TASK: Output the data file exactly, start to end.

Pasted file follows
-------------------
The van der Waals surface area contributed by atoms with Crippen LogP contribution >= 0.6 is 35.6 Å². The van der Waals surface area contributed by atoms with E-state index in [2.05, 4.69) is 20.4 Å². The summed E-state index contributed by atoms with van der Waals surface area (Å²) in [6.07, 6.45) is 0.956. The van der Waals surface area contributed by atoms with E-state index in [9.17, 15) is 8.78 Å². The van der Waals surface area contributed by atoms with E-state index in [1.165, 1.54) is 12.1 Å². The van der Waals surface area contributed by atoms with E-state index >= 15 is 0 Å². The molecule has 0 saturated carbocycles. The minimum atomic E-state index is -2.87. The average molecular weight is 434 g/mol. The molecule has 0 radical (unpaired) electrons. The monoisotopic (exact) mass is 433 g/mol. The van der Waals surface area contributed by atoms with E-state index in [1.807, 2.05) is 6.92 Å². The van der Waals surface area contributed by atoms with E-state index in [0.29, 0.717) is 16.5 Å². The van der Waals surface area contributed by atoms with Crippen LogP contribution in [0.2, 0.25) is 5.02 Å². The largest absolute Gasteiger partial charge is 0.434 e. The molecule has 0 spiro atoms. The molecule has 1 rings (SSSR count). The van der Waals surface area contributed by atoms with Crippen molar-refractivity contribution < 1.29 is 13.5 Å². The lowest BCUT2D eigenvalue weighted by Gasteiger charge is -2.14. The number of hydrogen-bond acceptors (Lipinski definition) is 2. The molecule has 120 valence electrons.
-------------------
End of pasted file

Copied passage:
The van der Waals surface area contributed by atoms with Crippen LogP contribution >= 0.6 is 35.6 Å². The van der Waals surface area contributed by atoms with E-state index in [2.05, 4.69) is 20.4 Å². The summed E-state index contributed by atoms with van der Waals surface area (Å²) in [6.07, 6.45) is 0.956. The van der Waals surface area contributed by atoms with E-state index in [9.17, 15) is 8.78 Å². The van der Waals surface area contributed by atoms with E-state index in [1.165, 1.54) is 12.1 Å². The van der Waals surface area contributed by atoms with E-state index >= 15 is 0 Å². The molecule has 0 saturated carbocycles. The minimum atomic E-state index is -2.87. The average molecular weight is 434 g/mol. The molecule has 0 radical (unpaired) electrons. The monoisotopic (exact) mass is 433 g/mol. The van der Waals surface area contributed by atoms with E-state index in [1.807, 2.05) is 6.92 Å². The van der Waals surface area contributed by atoms with E-state index in [0.29, 0.717) is 16.5 Å². The van der Waals surface area contributed by atoms with Crippen LogP contribution in [0.2, 0.25) is 5.02 Å². The largest absolute Gasteiger partial charge is 0.434 e. The molecule has 0 spiro atoms. The molecule has 1 rings (SSSR count). The van der Waals surface area contributed by atoms with Crippen molar-refractivity contribution < 1.29 is 13.5 Å². The lowest BCUT2D eigenvalue weighted by Gasteiger charge is -2.14. The number of hydrogen-bond acceptors (Lipinski definition) is 2. The molecule has 120 valence electrons.